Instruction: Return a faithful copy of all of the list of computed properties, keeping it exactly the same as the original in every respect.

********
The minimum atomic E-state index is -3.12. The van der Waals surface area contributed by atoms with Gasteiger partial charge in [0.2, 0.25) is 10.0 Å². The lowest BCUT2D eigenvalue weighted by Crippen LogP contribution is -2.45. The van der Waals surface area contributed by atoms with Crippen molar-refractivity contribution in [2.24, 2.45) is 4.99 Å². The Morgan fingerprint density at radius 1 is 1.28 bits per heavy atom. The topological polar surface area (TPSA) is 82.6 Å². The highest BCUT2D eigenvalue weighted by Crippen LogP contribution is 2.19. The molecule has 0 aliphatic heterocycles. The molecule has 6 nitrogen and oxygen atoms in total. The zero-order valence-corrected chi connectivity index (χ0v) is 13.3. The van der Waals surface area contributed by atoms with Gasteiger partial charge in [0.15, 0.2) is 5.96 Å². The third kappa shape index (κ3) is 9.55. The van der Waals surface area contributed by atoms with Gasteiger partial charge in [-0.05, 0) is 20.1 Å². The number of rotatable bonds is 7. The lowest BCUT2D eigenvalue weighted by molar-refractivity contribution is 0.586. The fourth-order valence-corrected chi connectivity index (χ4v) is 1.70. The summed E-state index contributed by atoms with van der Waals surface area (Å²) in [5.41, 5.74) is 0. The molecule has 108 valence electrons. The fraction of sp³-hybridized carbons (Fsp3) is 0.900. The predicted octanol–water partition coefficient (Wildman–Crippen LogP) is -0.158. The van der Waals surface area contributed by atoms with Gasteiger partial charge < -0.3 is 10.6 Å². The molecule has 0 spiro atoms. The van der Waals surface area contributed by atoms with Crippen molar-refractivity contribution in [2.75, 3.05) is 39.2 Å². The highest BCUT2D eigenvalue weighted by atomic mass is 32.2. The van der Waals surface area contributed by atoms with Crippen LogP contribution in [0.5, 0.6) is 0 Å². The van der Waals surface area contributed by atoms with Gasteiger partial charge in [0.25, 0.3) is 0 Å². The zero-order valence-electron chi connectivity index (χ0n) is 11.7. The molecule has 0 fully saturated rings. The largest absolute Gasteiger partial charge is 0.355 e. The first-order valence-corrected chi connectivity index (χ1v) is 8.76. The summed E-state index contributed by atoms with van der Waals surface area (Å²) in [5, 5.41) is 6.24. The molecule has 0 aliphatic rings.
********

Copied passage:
The minimum atomic E-state index is -3.12. The van der Waals surface area contributed by atoms with Gasteiger partial charge in [0.2, 0.25) is 10.0 Å². The lowest BCUT2D eigenvalue weighted by Crippen LogP contribution is -2.45. The van der Waals surface area contributed by atoms with Crippen molar-refractivity contribution in [2.24, 2.45) is 4.99 Å². The Morgan fingerprint density at radius 1 is 1.28 bits per heavy atom. The topological polar surface area (TPSA) is 82.6 Å². The highest BCUT2D eigenvalue weighted by Crippen LogP contribution is 2.19. The molecule has 0 aliphatic heterocycles. The molecule has 6 nitrogen and oxygen atoms in total. The zero-order valence-corrected chi connectivity index (χ0v) is 13.3. The van der Waals surface area contributed by atoms with Gasteiger partial charge in [0.15, 0.2) is 5.96 Å². The third kappa shape index (κ3) is 9.55. The van der Waals surface area contributed by atoms with Gasteiger partial charge in [-0.05, 0) is 20.1 Å². The number of rotatable bonds is 7. The lowest BCUT2D eigenvalue weighted by molar-refractivity contribution is 0.586. The fourth-order valence-corrected chi connectivity index (χ4v) is 1.70. The summed E-state index contributed by atoms with van der Waals surface area (Å²) in [5.41, 5.74) is 0. The molecule has 108 valence electrons. The fraction of sp³-hybridized carbons (Fsp3) is 0.900. The predicted octanol–water partition coefficient (Wildman–Crippen LogP) is -0.158. The van der Waals surface area contributed by atoms with Gasteiger partial charge < -0.3 is 10.6 Å². The molecule has 0 spiro atoms. The van der Waals surface area contributed by atoms with Crippen molar-refractivity contribution in [2.75, 3.05) is 39.2 Å². The highest BCUT2D eigenvalue weighted by atomic mass is 32.2. The van der Waals surface area contributed by atoms with Crippen LogP contribution in [0.5, 0.6) is 0 Å². The van der Waals surface area contributed by atoms with Gasteiger partial charge in [0.25, 0.3) is 0 Å². The zero-order valence-electron chi connectivity index (χ0n) is 11.7. The molecule has 0 fully saturated rings. The largest absolute Gasteiger partial charge is 0.355 e. The first-order valence-corrected chi connectivity index (χ1v) is 8.76. The summed E-state index contributed by atoms with van der Waals surface area (Å²) in [5, 5.41) is 6.24. The molecule has 0 aliphatic rings.